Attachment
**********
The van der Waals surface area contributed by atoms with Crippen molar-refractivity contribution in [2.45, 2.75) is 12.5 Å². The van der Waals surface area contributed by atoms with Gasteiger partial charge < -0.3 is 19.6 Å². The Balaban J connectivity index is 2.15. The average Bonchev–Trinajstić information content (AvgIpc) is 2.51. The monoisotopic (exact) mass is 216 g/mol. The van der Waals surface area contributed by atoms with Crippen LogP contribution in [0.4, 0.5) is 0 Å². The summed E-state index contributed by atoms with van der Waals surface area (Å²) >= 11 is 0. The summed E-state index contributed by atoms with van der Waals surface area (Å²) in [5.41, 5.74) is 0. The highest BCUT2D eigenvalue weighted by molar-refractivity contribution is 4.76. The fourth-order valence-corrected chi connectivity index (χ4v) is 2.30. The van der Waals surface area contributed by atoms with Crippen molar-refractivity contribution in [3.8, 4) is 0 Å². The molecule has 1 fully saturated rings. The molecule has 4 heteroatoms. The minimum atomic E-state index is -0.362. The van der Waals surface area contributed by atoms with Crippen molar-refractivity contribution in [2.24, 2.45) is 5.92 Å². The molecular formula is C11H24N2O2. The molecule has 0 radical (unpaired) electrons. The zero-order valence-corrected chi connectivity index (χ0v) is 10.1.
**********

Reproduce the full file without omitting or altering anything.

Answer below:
The van der Waals surface area contributed by atoms with Crippen molar-refractivity contribution in [2.45, 2.75) is 12.5 Å². The van der Waals surface area contributed by atoms with Gasteiger partial charge < -0.3 is 19.6 Å². The Balaban J connectivity index is 2.15. The average Bonchev–Trinajstić information content (AvgIpc) is 2.51. The monoisotopic (exact) mass is 216 g/mol. The van der Waals surface area contributed by atoms with Crippen LogP contribution in [0.4, 0.5) is 0 Å². The summed E-state index contributed by atoms with van der Waals surface area (Å²) >= 11 is 0. The summed E-state index contributed by atoms with van der Waals surface area (Å²) in [5.41, 5.74) is 0. The highest BCUT2D eigenvalue weighted by molar-refractivity contribution is 4.76. The fourth-order valence-corrected chi connectivity index (χ4v) is 2.30. The van der Waals surface area contributed by atoms with Crippen molar-refractivity contribution in [3.8, 4) is 0 Å². The molecule has 1 fully saturated rings. The molecule has 4 heteroatoms. The minimum atomic E-state index is -0.362. The van der Waals surface area contributed by atoms with Crippen molar-refractivity contribution in [2.24, 2.45) is 5.92 Å². The molecular formula is C11H24N2O2. The molecule has 0 radical (unpaired) electrons. The zero-order valence-corrected chi connectivity index (χ0v) is 10.1.